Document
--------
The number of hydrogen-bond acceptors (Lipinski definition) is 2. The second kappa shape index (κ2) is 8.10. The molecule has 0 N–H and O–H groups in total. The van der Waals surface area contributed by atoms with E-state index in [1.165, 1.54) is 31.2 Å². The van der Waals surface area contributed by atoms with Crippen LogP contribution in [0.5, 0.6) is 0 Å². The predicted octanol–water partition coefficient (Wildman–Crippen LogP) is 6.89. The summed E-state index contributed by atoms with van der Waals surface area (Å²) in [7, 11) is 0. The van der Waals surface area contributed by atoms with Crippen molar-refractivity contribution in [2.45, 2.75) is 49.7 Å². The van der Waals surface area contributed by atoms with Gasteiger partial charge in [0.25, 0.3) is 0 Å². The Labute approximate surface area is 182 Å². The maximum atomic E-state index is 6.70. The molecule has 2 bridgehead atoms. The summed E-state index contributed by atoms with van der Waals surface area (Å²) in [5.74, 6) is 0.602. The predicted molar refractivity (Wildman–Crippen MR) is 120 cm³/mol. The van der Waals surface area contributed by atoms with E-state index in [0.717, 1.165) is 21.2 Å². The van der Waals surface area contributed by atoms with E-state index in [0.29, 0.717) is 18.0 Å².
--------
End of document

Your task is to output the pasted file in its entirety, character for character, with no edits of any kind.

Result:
The number of hydrogen-bond acceptors (Lipinski definition) is 2. The second kappa shape index (κ2) is 8.10. The molecule has 0 N–H and O–H groups in total. The van der Waals surface area contributed by atoms with E-state index in [1.165, 1.54) is 31.2 Å². The van der Waals surface area contributed by atoms with Crippen LogP contribution in [0.5, 0.6) is 0 Å². The predicted octanol–water partition coefficient (Wildman–Crippen LogP) is 6.89. The summed E-state index contributed by atoms with van der Waals surface area (Å²) in [7, 11) is 0. The van der Waals surface area contributed by atoms with Crippen molar-refractivity contribution in [2.45, 2.75) is 49.7 Å². The van der Waals surface area contributed by atoms with Gasteiger partial charge in [0.25, 0.3) is 0 Å². The Labute approximate surface area is 182 Å². The maximum atomic E-state index is 6.70. The molecule has 2 bridgehead atoms. The summed E-state index contributed by atoms with van der Waals surface area (Å²) in [5.74, 6) is 0.602. The predicted molar refractivity (Wildman–Crippen MR) is 120 cm³/mol. The van der Waals surface area contributed by atoms with E-state index in [0.717, 1.165) is 21.2 Å². The van der Waals surface area contributed by atoms with E-state index in [0.29, 0.717) is 18.0 Å².